"Of the wooden kind, Marquis, or did you have something more intimate for the Abbe's virginal territory?" she said between chuckles.

"I doubt there is anything virginal about the Abbe. Perhaps his body, but that is mere mechanics. Such as yours, my dear coquette." His hand traveled down her skirts and pinched her derriere hard. "Virginal you are not, even if no man has had the chance to mouth at your succulent lips."

"Careful, Marquis, you thread dangerously."

"I should hope so, my cherie!" he exclaimed.

"What is this game you intend to have me play, Marquis?" she asked, turning to look at his elongated face with intent. His eyes were of a remarkable mercury, scintillating with stories yet untold.

"The most depraved of games, my coquette." He pranced around, his petticoat billowing with his movements. "I've been incarcerated here for so long, I've forgotten the hands-on art of seduction." He rubbed his hands with fingers parted, his teeth bare.

"I highly doubt it," Madelaine said with an upturned crook in her lips.

"Seduction of readers is one thing, the seduction of flesh is quite another. And I tire of these drab surroundings and the too easy conquests of my fellow cast. I hunger for larger game, my dear, and the Abbe seems ripe for ... well." He smiled widely. "Place an 'a' in lieu of an 'i' to your discretion."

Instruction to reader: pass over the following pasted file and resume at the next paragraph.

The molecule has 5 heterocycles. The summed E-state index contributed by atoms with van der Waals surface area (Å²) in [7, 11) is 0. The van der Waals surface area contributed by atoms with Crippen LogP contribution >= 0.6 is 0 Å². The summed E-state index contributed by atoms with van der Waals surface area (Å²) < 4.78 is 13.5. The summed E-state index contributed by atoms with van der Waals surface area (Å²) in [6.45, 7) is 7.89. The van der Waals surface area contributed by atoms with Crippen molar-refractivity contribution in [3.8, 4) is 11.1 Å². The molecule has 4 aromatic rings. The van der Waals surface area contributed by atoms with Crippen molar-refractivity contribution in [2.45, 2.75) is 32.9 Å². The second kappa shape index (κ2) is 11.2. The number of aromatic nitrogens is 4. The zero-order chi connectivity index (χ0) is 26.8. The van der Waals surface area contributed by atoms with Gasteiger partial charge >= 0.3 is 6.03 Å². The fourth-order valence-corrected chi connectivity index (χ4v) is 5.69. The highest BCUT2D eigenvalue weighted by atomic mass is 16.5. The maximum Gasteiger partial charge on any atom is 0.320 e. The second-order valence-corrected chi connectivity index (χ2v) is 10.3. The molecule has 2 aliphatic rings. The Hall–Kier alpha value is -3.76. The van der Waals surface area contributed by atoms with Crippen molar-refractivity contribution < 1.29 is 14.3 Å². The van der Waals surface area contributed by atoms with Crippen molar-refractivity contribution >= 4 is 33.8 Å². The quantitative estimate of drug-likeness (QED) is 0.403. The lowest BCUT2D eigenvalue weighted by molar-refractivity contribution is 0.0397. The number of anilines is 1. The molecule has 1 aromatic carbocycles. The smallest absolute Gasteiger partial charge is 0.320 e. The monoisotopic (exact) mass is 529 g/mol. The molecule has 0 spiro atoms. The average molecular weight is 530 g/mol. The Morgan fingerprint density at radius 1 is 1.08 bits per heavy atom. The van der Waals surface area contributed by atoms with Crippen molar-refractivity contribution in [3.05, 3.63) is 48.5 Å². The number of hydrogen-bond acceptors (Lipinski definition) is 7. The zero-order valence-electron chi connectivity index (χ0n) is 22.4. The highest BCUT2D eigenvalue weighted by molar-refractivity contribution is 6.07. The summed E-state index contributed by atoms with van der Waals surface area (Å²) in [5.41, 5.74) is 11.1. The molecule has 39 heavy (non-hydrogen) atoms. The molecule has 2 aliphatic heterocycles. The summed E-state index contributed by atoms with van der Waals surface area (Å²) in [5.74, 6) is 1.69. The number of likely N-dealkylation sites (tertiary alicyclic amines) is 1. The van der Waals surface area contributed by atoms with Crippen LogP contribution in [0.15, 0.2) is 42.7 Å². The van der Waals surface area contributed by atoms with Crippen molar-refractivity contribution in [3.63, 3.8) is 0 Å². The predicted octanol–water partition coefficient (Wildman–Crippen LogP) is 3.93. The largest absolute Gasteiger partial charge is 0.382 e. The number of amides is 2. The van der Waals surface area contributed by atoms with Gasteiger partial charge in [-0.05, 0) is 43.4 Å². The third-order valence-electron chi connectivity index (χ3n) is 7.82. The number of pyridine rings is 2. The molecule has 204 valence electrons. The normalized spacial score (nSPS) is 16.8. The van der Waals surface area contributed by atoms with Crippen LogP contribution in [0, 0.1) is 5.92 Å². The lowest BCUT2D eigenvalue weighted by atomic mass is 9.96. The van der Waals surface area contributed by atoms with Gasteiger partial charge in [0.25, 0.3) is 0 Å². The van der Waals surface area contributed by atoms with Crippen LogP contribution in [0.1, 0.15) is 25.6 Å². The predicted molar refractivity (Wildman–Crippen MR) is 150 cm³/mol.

"Marquis!"

"Oh don't flaunt your virtues around me, Madelaine. I see past those engorged lips parted in horror. A delicate 'O' ..." he mused, wiggling his finger toward her mouth. She quickly clamped her lips shut. "... so appropriate for other venues," he finished with a rumble.

"I won't be a part of this," she whispered. "Fiction is one thing ..."

"It is everything! And I need fodder for my next novella. Your tender body was well used in the first. I crave another for the sequel," he grinned.

She paused at this. "So ... you do not intend to harm the Abbe?"

"I speak in prose, my lovely! Fiction is everything to a madman such as I!" he exclaimed, directing his fevered words to the round porthole, arms stretched in rapture. "And the Abbe's voice gives me ill inspiration," he added mischievously.

"Conversation is all you crave, then."

"Nothing more, nothing less. Well oiled conversation stimulates my imagination," he smiled.

"You wish for me to convince the Abbe of your desire to converse with him?"

"How quickly we catch on," he praised.

Madelaine sighed and she slumped her shoulders in a relinquishing move. "I will speak to him."

"Good girl ..." he grinned. "And like a good girl," he added, patting her rear, "You will charm the Abbe into my quarters, preferably at night ..." Quickly he reassured her, "... night gives 'rise' to many muses. Tell him I desire to share wine with him. Tell him I am in most dire needs of confession." He cackled again, and when Madelaine left, he turned to his credenza and smiled sharply.

"A little brandywine will do just fine in loosening the Abbe's collar indeed."

LA FIN